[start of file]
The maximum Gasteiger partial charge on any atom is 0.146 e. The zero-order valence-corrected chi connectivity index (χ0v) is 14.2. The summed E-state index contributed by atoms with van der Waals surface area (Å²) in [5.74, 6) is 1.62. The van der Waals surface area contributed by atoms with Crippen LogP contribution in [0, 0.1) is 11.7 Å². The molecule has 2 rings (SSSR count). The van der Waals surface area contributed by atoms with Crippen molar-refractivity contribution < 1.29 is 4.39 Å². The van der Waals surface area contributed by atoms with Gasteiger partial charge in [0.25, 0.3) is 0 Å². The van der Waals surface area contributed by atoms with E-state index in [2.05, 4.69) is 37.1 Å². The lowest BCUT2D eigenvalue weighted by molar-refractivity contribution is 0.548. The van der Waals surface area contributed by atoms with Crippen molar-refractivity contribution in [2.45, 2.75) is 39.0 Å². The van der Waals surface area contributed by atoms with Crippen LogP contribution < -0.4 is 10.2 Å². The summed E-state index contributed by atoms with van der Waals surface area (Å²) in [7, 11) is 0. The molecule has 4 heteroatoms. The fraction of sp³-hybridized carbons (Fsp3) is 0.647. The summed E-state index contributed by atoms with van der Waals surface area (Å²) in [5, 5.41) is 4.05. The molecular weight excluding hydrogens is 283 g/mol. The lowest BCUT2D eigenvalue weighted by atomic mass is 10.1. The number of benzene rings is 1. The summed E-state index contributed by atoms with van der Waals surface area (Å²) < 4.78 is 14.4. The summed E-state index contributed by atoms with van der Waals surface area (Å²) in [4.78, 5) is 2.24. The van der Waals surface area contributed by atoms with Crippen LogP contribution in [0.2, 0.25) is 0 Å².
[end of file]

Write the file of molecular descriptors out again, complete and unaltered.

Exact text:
The maximum Gasteiger partial charge on any atom is 0.146 e. The zero-order valence-corrected chi connectivity index (χ0v) is 14.2. The summed E-state index contributed by atoms with van der Waals surface area (Å²) in [5.74, 6) is 1.62. The van der Waals surface area contributed by atoms with Crippen LogP contribution in [0, 0.1) is 11.7 Å². The molecule has 2 rings (SSSR count). The van der Waals surface area contributed by atoms with Crippen molar-refractivity contribution < 1.29 is 4.39 Å². The van der Waals surface area contributed by atoms with Gasteiger partial charge in [0.25, 0.3) is 0 Å². The van der Waals surface area contributed by atoms with E-state index in [2.05, 4.69) is 37.1 Å². The lowest BCUT2D eigenvalue weighted by molar-refractivity contribution is 0.548. The van der Waals surface area contributed by atoms with Crippen molar-refractivity contribution in [2.45, 2.75) is 39.0 Å². The van der Waals surface area contributed by atoms with Crippen LogP contribution < -0.4 is 10.2 Å². The summed E-state index contributed by atoms with van der Waals surface area (Å²) in [7, 11) is 0. The molecule has 4 heteroatoms. The fraction of sp³-hybridized carbons (Fsp3) is 0.647. The summed E-state index contributed by atoms with van der Waals surface area (Å²) in [5, 5.41) is 4.05. The molecular weight excluding hydrogens is 283 g/mol. The lowest BCUT2D eigenvalue weighted by atomic mass is 10.1. The number of benzene rings is 1. The summed E-state index contributed by atoms with van der Waals surface area (Å²) < 4.78 is 14.4. The summed E-state index contributed by atoms with van der Waals surface area (Å²) in [4.78, 5) is 2.24. The van der Waals surface area contributed by atoms with Crippen LogP contribution in [0.2, 0.25) is 0 Å².